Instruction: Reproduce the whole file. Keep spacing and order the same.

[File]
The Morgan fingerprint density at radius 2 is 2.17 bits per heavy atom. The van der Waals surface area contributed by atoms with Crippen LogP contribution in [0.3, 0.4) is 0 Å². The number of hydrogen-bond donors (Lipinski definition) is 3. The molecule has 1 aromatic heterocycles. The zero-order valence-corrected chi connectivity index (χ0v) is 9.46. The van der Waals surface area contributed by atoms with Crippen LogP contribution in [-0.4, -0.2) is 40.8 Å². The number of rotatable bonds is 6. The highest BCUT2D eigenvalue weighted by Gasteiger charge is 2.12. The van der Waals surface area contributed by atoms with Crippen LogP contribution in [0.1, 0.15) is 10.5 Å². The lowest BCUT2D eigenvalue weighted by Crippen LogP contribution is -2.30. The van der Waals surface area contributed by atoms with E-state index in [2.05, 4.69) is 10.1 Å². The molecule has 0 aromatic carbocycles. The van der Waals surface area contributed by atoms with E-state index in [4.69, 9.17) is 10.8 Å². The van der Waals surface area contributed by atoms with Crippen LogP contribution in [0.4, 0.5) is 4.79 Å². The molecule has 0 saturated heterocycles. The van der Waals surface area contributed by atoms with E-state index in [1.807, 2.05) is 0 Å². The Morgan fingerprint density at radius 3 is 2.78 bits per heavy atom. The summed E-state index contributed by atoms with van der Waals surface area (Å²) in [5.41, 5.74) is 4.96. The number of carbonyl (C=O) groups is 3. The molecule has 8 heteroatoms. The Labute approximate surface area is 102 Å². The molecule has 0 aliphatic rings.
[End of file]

The Morgan fingerprint density at radius 2 is 2.17 bits per heavy atom. The van der Waals surface area contributed by atoms with Crippen LogP contribution in [0.3, 0.4) is 0 Å². The number of hydrogen-bond donors (Lipinski definition) is 3. The molecule has 1 aromatic heterocycles. The zero-order valence-corrected chi connectivity index (χ0v) is 9.46. The van der Waals surface area contributed by atoms with Crippen LogP contribution in [-0.4, -0.2) is 40.8 Å². The number of rotatable bonds is 6. The highest BCUT2D eigenvalue weighted by Gasteiger charge is 2.12. The van der Waals surface area contributed by atoms with Crippen LogP contribution in [0.1, 0.15) is 10.5 Å². The lowest BCUT2D eigenvalue weighted by Crippen LogP contribution is -2.30. The van der Waals surface area contributed by atoms with E-state index in [2.05, 4.69) is 10.1 Å². The molecule has 0 aromatic carbocycles. The van der Waals surface area contributed by atoms with E-state index in [4.69, 9.17) is 10.8 Å². The van der Waals surface area contributed by atoms with Crippen LogP contribution in [0.4, 0.5) is 4.79 Å². The molecule has 0 saturated heterocycles. The van der Waals surface area contributed by atoms with E-state index in [1.807, 2.05) is 0 Å². The Morgan fingerprint density at radius 3 is 2.78 bits per heavy atom. The summed E-state index contributed by atoms with van der Waals surface area (Å²) in [5.41, 5.74) is 4.96. The number of carbonyl (C=O) groups is 3. The molecule has 8 heteroatoms. The Labute approximate surface area is 102 Å². The molecule has 0 aliphatic rings.